US6806705 *May 15, 2002Oct 19, 2004Koninklijke Philips Electronics N.V.Diffusion tensor magnetic resonance imaging including local weighted interpolation
US6992484 *Oct 6, 2003Jan 31, 2006The Regents Of The University Of CaliforniaMethod for analyzing MRI diffusion data
US7034531Jan 9, 2004Apr 25, 2006The General Hospital CorporationDiffusion MRI using spherical shell sampling
US7483176 *Mar 5, 2004Jan 27, 2009Konica Minolta Business Technologies, Inc.Image processing apparatus and method
US7521931 *Dec 23, 2005Apr 21, 2009Brainlab AgFiber tracking phantom
US7630530 *Jan 9, 2006Dec 8, 2009Siemens Medical Solutions Usa, Inc.System and method for fast tensor field segmentation
US7657071 *Apr 10, 2006Feb 2, 2010Siemens Medical Solutions Usa, Inc.Systems, devices, and methods for bundle segmentation in diffusion tensor magnetic resonance imaging
US7834627 *Nov 27, 2007Nov 16, 2010Hitachi, Ltd.NMR measurement system and NMR image processing system for neural fiber bundles with volume of interest (VOI) optimization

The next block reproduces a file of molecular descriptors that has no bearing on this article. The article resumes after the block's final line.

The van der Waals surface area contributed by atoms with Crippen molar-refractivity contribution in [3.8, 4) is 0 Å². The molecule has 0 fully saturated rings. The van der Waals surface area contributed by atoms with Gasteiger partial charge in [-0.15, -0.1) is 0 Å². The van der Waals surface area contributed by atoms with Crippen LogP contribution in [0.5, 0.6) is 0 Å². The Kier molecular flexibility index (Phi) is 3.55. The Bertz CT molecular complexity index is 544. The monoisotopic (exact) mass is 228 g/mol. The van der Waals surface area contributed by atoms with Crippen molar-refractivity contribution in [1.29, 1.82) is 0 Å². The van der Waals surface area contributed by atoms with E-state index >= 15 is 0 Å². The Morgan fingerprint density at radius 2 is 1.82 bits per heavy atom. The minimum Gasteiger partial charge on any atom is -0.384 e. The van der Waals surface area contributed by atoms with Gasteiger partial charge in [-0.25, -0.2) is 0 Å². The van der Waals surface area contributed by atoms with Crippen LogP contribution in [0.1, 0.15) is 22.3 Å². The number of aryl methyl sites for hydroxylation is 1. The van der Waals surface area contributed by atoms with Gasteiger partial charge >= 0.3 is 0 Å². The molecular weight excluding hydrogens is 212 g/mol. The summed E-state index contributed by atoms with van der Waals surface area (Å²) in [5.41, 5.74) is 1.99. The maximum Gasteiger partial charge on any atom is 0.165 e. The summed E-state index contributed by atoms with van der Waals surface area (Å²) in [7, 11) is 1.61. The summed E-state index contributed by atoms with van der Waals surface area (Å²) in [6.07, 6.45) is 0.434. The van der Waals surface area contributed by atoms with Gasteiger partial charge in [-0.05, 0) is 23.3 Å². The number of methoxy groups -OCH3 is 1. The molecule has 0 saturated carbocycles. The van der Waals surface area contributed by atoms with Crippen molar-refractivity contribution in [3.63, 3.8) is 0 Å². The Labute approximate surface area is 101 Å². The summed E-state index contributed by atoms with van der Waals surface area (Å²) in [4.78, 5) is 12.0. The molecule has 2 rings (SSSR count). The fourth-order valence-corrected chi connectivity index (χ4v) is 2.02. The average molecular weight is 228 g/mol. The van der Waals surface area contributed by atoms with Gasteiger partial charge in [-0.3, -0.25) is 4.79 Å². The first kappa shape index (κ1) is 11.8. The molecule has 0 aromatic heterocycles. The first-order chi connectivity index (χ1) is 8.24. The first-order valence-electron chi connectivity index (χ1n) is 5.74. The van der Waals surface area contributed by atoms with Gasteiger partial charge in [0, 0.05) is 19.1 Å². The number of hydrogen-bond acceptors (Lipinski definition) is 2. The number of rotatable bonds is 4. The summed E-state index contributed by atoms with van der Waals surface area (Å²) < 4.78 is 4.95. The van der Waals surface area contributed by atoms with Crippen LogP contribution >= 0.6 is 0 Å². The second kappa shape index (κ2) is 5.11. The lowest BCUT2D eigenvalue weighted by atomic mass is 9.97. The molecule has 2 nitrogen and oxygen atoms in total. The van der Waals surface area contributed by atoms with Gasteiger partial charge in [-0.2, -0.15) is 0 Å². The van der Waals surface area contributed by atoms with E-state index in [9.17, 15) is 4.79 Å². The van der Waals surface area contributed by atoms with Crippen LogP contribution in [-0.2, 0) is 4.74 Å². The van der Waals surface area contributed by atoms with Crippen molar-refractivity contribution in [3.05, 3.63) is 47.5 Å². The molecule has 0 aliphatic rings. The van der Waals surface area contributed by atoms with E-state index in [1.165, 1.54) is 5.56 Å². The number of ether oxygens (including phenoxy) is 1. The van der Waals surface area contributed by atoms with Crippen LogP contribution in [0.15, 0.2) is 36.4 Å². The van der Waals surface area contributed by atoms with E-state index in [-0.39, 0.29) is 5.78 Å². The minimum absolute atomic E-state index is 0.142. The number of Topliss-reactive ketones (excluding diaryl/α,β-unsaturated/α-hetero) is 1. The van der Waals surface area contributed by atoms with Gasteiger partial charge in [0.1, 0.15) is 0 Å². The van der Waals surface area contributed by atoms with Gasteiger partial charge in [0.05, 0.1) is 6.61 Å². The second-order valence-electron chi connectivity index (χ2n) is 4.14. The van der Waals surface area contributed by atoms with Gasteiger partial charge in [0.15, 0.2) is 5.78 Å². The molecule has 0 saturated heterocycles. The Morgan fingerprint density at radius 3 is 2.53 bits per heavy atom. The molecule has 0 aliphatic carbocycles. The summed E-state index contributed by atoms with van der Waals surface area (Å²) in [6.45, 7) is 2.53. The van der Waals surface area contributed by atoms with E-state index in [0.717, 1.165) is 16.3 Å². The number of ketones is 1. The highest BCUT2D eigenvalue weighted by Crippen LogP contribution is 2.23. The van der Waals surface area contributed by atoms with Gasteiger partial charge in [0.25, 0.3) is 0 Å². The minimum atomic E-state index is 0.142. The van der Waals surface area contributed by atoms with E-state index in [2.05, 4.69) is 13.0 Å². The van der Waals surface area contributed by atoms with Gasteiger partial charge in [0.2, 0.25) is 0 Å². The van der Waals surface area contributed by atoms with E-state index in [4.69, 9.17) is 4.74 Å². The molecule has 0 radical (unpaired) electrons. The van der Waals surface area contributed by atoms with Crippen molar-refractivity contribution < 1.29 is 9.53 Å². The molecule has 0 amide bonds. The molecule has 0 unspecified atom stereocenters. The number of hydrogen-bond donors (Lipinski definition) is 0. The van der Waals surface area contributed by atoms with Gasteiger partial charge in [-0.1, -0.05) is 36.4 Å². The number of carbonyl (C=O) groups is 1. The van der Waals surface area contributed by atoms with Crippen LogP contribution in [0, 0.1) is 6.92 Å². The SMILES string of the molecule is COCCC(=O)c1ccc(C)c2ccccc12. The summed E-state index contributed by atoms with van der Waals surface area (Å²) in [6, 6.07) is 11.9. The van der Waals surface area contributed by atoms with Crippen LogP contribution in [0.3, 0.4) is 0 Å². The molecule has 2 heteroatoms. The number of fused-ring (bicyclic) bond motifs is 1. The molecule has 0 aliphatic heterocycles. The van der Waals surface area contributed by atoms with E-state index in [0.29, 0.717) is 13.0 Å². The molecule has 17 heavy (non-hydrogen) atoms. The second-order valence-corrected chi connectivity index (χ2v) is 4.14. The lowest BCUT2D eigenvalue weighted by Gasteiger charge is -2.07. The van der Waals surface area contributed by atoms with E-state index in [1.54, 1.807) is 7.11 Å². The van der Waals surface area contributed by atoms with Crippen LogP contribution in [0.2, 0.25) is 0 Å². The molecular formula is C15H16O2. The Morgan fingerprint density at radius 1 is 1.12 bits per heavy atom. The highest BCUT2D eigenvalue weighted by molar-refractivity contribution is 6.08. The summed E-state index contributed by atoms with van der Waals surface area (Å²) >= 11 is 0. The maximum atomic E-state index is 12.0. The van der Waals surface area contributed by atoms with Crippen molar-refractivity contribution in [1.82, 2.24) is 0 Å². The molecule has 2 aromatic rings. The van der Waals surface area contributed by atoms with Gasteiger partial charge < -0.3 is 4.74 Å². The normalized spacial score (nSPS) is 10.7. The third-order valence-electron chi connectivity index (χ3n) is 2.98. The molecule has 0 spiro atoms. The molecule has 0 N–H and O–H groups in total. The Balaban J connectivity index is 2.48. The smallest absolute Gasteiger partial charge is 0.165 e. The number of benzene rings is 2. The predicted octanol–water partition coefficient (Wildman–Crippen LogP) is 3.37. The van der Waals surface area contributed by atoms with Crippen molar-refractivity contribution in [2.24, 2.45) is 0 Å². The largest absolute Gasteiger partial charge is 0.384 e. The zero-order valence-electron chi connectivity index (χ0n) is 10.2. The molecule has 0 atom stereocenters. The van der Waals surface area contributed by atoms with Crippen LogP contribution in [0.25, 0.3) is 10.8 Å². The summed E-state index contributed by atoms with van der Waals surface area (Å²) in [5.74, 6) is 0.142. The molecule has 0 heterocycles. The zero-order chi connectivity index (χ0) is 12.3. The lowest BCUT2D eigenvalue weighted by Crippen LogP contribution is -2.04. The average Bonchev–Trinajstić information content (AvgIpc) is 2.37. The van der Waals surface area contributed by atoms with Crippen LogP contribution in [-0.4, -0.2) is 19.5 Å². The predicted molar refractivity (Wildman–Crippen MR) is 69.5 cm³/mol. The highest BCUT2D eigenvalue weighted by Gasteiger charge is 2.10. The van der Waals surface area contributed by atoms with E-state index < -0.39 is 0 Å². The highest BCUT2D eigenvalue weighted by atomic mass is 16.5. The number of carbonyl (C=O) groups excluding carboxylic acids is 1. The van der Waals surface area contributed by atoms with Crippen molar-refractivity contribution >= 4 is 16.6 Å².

US20030214289May 15, 2002Nov 20, 2003Van Muiswinkel Arianne M.C.Diffusion tensor magnetic resonance imaging including local weighted interpolation
US20060165308Nov 7, 2005Jul 27, 2006Amit ChakrabortyNoise reduction in diffusion tensor imaging data using bayesian methods
US20060176488 *Feb 3, 2006Aug 10, 2006Mcgraw TimDiffusion tensor surface visualization
WO2005076030A1Jan 31, 2005Aug 18, 2005Robert BrijderHigh angular resolution diffusion weighted mri
Non-Patent Citations
Reference
1Corouge, I., et al.; Towards a Shape Model of White Matter Fiber Bundles Using Diffusion Tensor MRI; 2004; IEEE Trans. on Biomedical Imaging; pp. 344-347.
2Klose, U., et al.; Directional Correlation in White Matter Tracks of the Human Brain; 2004; J. of Magnetic Resonance Imaging; 20:25-30.
3Merhof, D., et al.; Hybrid Visualization for White Matter Tracts using Triangle Strips and Point Sprites; 2006; IEEE Trans. on Visualization and Computer Graphics; 12(5)1181-1188.